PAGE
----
Letters and Manuscripts — Volume 12 (1897)


Lt 7a, 1897

Evans, I. H.

Stanmore, New South Wales, Australia

December 22, 1897

Portions of this letter are published in PM 235.

Dear Brother Evans:

The Mail via Vancouver brought me a few letters from America. I received your letter, and will answer it at once, lest I shall neglect it. The many things that are urging themselves on my mind, and the ill turns that I have had from overwork, make it hard for me to keep always in my mind the letters that need answering, so if at any time I do not respond, it is not because I have any wish to neglect important communications. 12LtMs, Lt 7a, 1897, par. 1

I was somewhat surprised when Brother Prescott told me that he had made selections and compiled the book Christian Education. I understand, as he wrote or said to me, that I would do what I pleased with the book. He gave his time and asked nothing for it, excepting that a few copies were to be published for the benefit of our schools. But from the private letters I have written on education, the Review and Herald published a separate little book. Of this edition I received just one copy. I do not, under the circumstances, consider this just right. 12LtMs, Lt 7a, 1897, par. 2

I think that if Brother Prescott had any donations to make of his time, he might appropriately have made it so that it would be of advantage in this far-off field. Here new fields are constantly opening before us, and every camp-meeting held means that we must build a church, to accommodate those who take hold of the truth. In this place there are forty new Sabbathkeepers, and the interest does not diminish. 12LtMs, Lt 7a, 1897, par. 3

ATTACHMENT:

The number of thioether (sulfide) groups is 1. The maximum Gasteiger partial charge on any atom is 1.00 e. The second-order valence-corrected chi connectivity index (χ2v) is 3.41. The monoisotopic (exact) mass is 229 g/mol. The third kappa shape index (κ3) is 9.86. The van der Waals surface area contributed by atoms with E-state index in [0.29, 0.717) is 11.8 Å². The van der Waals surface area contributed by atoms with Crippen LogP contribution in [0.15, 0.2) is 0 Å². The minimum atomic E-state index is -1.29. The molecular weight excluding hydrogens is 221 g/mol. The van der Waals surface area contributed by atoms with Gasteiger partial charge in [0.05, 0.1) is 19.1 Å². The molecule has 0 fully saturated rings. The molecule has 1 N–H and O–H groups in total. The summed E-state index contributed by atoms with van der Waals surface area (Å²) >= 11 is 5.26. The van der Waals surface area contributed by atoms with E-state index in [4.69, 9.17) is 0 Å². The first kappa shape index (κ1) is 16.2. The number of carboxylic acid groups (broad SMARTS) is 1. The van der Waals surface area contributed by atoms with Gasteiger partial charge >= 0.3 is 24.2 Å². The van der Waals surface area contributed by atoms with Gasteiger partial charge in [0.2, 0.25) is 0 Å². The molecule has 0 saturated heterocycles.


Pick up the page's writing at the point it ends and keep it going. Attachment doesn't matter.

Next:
Two weeks ago last Sabbath I was solicited to come to this place from Cooranbong. We have most interesting meetings in the tent. I spoke to the people Sabbath and Sunday. I had freedom in speaking to them. Ever since the camp meeting closed, meetings have been held in the tent on the same ground where the camp meeting was held. The people are so impressed with the meetings that the interest continues to grow. There is no stopping place. Meetings are held on Sabbath and Sunday and every evening during the week except Monday night. 12LtMs, Lt 7a, 1897, par. 4

A suitable house has been hired to accommodate the mission workers. Brother and Sister Haskell, Brother and Sister Starr, and Brother and Sister Wilson are here, and they are doing all that they possibly can. During the day they go from house to house, giving Bible readings. 12LtMs, Lt 7a, 1897, par. 5

We have faith to believe that no less than one hundred will embrace the truth as a result of this effort. The class that is interested are men and women of intellect, and seem like men and women of solid worth. None of them are rich, yet most of them are in business, earning good wages. The first thing in which they are interested is to have a meeting house. The land at which we have looked will cost seven hundred and fifty pounds. It is in a central and beautiful location. The decision regarding it is to be made today or tomorrow. Then we can call upon the people to make their donations, that a house of worship may be built in as few weeks as possible. This building will cost quite a sum of money, but it must be done. We must “arise and build.” [Nehemiah 2:20.] 12LtMs, Lt 7a, 1897, par. 6